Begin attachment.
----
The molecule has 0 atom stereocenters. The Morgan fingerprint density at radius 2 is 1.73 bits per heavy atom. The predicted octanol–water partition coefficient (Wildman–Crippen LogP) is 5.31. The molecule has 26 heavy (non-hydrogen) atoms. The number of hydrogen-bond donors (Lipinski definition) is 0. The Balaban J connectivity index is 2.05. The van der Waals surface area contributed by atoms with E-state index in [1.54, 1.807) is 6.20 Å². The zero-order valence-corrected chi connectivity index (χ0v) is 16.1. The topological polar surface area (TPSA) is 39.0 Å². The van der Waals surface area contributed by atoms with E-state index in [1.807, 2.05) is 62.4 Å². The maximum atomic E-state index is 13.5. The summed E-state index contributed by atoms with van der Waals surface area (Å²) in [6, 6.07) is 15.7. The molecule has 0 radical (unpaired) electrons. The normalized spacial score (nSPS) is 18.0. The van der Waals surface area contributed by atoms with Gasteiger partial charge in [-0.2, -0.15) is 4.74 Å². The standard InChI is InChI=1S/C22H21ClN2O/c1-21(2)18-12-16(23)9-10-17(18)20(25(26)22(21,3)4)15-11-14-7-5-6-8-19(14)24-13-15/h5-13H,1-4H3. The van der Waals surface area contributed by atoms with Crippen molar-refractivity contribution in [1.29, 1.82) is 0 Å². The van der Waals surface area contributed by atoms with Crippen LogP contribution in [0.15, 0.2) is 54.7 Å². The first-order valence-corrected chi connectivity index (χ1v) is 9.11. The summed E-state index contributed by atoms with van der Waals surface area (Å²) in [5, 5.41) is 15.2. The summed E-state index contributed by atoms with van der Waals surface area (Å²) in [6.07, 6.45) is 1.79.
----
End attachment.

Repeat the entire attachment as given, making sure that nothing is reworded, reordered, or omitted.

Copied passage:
The molecule has 0 atom stereocenters. The Morgan fingerprint density at radius 2 is 1.73 bits per heavy atom. The predicted octanol–water partition coefficient (Wildman–Crippen LogP) is 5.31. The molecule has 26 heavy (non-hydrogen) atoms. The number of hydrogen-bond donors (Lipinski definition) is 0. The Balaban J connectivity index is 2.05. The van der Waals surface area contributed by atoms with E-state index in [1.54, 1.807) is 6.20 Å². The zero-order valence-corrected chi connectivity index (χ0v) is 16.1. The topological polar surface area (TPSA) is 39.0 Å². The van der Waals surface area contributed by atoms with E-state index in [1.807, 2.05) is 62.4 Å². The maximum atomic E-state index is 13.5. The summed E-state index contributed by atoms with van der Waals surface area (Å²) in [6, 6.07) is 15.7. The molecule has 0 radical (unpaired) electrons. The normalized spacial score (nSPS) is 18.0. The van der Waals surface area contributed by atoms with Gasteiger partial charge in [-0.2, -0.15) is 4.74 Å². The standard InChI is InChI=1S/C22H21ClN2O/c1-21(2)18-12-16(23)9-10-17(18)20(25(26)22(21,3)4)15-11-14-7-5-6-8-19(14)24-13-15/h5-13H,1-4H3. The van der Waals surface area contributed by atoms with Crippen molar-refractivity contribution in [1.29, 1.82) is 0 Å². The van der Waals surface area contributed by atoms with Crippen LogP contribution in [0.15, 0.2) is 54.7 Å². The first-order valence-corrected chi connectivity index (χ1v) is 9.11. The summed E-state index contributed by atoms with van der Waals surface area (Å²) in [5, 5.41) is 15.2. The summed E-state index contributed by atoms with van der Waals surface area (Å²) in [6.07, 6.45) is 1.79.